End of 12, here is a resource for Florida. There are links to read about several insect pests that attack our legumes here. I'm sure you have other varieties, but perhaps you'll notice a description for a cousin chomping away there in the Congo.
It's interesting that it's only the legumes being consumed. Is it very wet/moist where you are? Legumes are very sensitive to moisture, seeds rot pretty easily if the soil stays too moist after watering. Ants aren't ~usually~ known for directly eating seeds, and if they are, they tend to not be that picky about what kinds they eat. I don't know about African ants, but that's my experience.
I guess I'm wondering if the ants aren't feeding on something else under the soil-other insects, fungi, etc. and it's those things that are damaging your legume seeds? I have centipedes in my garden beds and some years they're very bad. This year they ate about 25% of my bean seeds before they even got going, and they're also heck on potatoes.
If you can keep your soil worked, perhaps they'll move on? I've found that if I just keep disturbing their nests, eventually they leave or die off. I guess it's a battle of annoying them more than they annoy me!
Good luck with whatever you find out about what's causing the problems. Let us know!
When you say "eaten" - could it also be an animal and not bugs? I have voles and rabbits that love to devour everything. Before I fenced in the raised beds, the rabbits ate all my legumes. I started planted pole beans also.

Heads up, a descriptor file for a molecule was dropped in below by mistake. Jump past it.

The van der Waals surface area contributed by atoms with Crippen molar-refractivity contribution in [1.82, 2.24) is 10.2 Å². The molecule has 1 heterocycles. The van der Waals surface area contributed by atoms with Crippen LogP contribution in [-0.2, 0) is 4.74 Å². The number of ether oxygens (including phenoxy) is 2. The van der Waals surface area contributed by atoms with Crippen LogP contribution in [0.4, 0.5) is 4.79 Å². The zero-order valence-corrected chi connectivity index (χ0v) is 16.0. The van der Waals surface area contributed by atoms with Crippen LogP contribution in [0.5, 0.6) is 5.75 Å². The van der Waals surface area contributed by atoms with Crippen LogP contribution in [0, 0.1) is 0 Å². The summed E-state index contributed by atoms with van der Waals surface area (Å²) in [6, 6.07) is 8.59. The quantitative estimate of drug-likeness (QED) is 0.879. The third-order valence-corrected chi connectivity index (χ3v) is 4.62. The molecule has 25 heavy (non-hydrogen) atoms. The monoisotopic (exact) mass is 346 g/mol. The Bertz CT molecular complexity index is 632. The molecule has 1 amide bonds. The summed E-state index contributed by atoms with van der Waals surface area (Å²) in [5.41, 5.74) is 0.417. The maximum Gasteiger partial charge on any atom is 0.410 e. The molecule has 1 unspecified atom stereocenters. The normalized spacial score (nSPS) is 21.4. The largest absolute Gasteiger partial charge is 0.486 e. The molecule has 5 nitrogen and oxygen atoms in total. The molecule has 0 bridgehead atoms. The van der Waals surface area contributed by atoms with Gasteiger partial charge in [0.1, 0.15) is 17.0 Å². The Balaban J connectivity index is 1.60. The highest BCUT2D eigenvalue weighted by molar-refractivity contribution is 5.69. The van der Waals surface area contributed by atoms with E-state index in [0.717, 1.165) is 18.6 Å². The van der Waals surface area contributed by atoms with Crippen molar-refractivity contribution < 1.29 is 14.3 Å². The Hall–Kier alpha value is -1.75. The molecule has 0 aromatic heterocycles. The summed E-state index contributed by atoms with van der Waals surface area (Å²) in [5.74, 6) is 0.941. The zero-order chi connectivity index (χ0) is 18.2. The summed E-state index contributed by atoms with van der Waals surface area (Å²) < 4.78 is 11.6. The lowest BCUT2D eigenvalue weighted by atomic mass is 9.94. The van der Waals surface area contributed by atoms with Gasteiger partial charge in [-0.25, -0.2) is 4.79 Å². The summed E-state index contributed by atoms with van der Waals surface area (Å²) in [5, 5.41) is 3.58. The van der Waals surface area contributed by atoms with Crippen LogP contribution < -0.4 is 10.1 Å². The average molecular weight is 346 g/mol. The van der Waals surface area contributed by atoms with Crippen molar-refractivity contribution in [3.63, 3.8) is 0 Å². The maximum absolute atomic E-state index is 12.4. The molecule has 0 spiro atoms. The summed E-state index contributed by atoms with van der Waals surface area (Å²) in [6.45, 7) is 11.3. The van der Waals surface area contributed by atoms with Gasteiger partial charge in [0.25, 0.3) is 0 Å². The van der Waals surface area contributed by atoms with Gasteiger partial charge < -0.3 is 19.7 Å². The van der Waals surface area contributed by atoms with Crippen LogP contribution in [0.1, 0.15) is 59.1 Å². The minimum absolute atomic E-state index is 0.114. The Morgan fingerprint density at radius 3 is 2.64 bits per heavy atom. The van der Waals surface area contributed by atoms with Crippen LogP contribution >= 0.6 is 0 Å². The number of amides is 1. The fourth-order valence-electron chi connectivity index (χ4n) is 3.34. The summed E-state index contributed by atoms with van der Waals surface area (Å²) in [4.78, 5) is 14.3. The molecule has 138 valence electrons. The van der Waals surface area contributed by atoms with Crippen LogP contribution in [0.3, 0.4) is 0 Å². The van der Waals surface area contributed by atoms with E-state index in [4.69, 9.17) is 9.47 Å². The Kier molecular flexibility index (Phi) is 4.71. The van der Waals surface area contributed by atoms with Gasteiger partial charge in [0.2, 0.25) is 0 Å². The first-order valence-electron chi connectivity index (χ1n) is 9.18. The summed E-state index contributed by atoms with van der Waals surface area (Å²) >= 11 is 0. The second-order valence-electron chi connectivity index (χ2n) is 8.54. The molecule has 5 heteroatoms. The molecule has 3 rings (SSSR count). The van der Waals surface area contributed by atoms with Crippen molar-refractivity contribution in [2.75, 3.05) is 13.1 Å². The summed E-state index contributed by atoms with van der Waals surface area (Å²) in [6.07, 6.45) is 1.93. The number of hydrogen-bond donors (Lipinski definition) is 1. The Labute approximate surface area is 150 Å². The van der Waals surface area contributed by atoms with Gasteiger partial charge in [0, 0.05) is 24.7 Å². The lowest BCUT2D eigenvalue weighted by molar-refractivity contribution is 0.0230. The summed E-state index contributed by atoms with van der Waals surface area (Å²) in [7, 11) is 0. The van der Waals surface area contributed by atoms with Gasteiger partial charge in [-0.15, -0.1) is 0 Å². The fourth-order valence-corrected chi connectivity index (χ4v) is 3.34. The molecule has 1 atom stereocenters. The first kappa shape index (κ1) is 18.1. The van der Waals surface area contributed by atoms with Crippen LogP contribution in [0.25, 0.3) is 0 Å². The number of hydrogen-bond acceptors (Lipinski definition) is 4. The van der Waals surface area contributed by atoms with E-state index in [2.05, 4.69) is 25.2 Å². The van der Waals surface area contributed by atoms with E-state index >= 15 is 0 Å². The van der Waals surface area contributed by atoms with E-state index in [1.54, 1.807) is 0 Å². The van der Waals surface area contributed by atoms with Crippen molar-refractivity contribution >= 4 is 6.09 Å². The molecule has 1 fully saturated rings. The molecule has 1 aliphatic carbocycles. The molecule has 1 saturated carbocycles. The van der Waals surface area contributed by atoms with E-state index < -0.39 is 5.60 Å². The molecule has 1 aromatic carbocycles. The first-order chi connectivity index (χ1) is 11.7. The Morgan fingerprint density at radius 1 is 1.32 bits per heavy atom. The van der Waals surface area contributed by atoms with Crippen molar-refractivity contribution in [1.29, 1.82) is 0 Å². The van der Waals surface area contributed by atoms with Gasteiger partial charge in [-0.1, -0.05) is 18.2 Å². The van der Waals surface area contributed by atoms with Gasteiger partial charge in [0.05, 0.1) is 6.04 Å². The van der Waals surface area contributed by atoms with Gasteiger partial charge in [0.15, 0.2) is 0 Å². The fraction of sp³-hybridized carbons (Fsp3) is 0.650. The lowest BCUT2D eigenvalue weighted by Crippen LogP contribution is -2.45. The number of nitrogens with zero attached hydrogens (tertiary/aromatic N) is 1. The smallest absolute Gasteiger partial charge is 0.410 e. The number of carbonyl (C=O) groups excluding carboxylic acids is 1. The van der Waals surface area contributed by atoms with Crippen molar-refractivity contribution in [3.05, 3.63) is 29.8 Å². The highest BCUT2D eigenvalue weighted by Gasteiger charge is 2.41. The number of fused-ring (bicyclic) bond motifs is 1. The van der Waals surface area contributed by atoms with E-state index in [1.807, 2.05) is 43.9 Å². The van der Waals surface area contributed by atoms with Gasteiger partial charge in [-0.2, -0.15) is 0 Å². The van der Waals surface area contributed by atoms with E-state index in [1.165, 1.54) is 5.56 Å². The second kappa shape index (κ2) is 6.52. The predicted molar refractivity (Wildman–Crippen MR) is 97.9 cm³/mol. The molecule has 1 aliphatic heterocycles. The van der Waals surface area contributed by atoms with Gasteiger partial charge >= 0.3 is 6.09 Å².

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Hi, thank you both for these ideas. No, I'm not absolutely sure about what damage the ants are causing. If they are eating only the bugs that are eating the plants, then maybe I should KEEP the ants. But they are the only insects that I see in large numbers and the leaves are all badly, badly eaten.....but just the legume leaves, not the squash or tomato leaves.
I'll try corn meal....also could try couscous, which definitely swells, but it's also very expensive here...so maybe just a little.
The sweet baits are a good idea, too.
Thank you both very much for your ideas!
We planted 4 raised beds about 12 feet by 3 feet with double rows of legume seed.....and we got maybe 10 pods. Crazy effort for little production. About 1/8 of the vines dried up from lack of rain. The remainder of the leaves were eaten away.
Are you sure ants are eating your legumes? I have ants in some containers and a raised bed and my pole beans in the same container are fine. My ants here in the Eastern U.S. are tiny and are in my soil not in hills. They do sting however even though they aren't fire ants. I've tried planting rue and pouring boiling water with no luck. Although they carry off some seeds, I've come to the conclusion that they aren't doing a lot of harm and do fluff up the soil so now I plant extra seeds and wear gloves when planting where they are. If they increase to many more beds I'll try the grits.